As our nation’s youth attempts to find its collective voice in the midst of our unrelenting political turmoil, I am dismayed, as a teacher, as a mom, as a human being, at the many disparaging remarks being put forth by some our more seasoned citizens. The tenor of this negativity usually attempts to discredit the sincerity of students engaged in protests and is usually punctuated by a snarky remark about Tide pods. Enough with the Tide pods, already!! Let me tell you why previous generations haven’t had their own “Tide pod scandal” laid bare for the evisceration of the masses.
a.) There were was no internet, and
b.) there were no Tide pods.
How quickly we forget all the stupid crap we attempted in our youth. Our ridiculous antics, made wholesome through the forgiving lense of nostalgia, would unquestionably have drawn the ire of the public at large had we the means of making them known. Me? I was known to eat bugs as a kid. My brother and I conducted “experiments” with the electric fence in our yard that would have made Edison flinch (fun fact: grass can conduct electricity surprisingly well). My cousin once pissed in a dial soap bottle and then put it back beside the sink. The preservation of family hygiene was due only to my grandma’s discerning eye. Why wasn’t the entire nation laughing at the idiocy of the dial soap/piss scandal? Al Gore hadn’t gotten around to inventing the internet just yet. All the grown up naysayers in this country need this reminder: only one generation has earned the moniker “The Greatest”, and odds are good it wasn’t yours.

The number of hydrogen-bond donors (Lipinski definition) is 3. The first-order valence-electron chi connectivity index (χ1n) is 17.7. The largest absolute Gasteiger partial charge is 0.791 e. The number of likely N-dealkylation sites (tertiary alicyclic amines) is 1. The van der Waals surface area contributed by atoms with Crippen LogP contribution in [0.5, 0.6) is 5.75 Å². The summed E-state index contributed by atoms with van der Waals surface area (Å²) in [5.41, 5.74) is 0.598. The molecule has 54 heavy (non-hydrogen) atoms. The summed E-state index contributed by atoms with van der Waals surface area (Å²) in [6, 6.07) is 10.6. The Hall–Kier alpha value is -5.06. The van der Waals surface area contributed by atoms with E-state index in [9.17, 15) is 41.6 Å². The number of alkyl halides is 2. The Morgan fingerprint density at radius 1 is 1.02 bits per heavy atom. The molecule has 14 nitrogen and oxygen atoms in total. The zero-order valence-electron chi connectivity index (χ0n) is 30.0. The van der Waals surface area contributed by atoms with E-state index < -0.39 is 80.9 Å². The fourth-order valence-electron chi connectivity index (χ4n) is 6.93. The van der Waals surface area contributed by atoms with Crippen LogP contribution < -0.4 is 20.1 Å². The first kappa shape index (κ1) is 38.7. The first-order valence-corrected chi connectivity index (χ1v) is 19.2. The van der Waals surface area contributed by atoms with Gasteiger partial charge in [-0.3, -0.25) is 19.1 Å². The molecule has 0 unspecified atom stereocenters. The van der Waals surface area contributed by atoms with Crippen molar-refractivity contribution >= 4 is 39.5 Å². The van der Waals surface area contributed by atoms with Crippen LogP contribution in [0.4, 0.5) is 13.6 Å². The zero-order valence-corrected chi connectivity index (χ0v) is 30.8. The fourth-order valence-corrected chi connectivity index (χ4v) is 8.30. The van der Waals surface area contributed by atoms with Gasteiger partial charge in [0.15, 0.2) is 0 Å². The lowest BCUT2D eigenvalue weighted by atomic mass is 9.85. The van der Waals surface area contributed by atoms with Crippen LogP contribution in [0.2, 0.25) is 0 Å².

Sure, I see cringe-worthy behavior from our kids every day. Yes, they text and drive, and snapchat their every move, and commit any number of faux pas both great and small. And yes, a few of them have even made the foolish and highly public decision to ingest toxic chemicals on the internet. But to say these shortcomings negate their collective right to voice a very real anger and frustration they have with current legislation (or lack thereof) is not just mean spirited, it’s fallacious. I don’t know any teenagers personally who have ingested Tide pods, but I do know many, many teenagers who have already done more to make the world a better place than some adults will in a lifetime.
The bottom line is this: Let the kids have their say. Give them a voice. Maybe they have done some stupid stuff, but we adults are the ones responsible for the mess they are going to inherit. We have elected the policy makers, we have squandered our resources, and we have turned a blind eye to those in need. If I got a good look at my future based on the current state of our union, perhaps I’d be scarfing down a Tide pod, too.
Traci Angelini is a mom and a teacher… and some other things, too, probably. She spends nine months out of the year running on coffee and crazy, and no, she doesn’t know when your kid’s essay will be graded, but she loves her job and relishes every minute of the summer.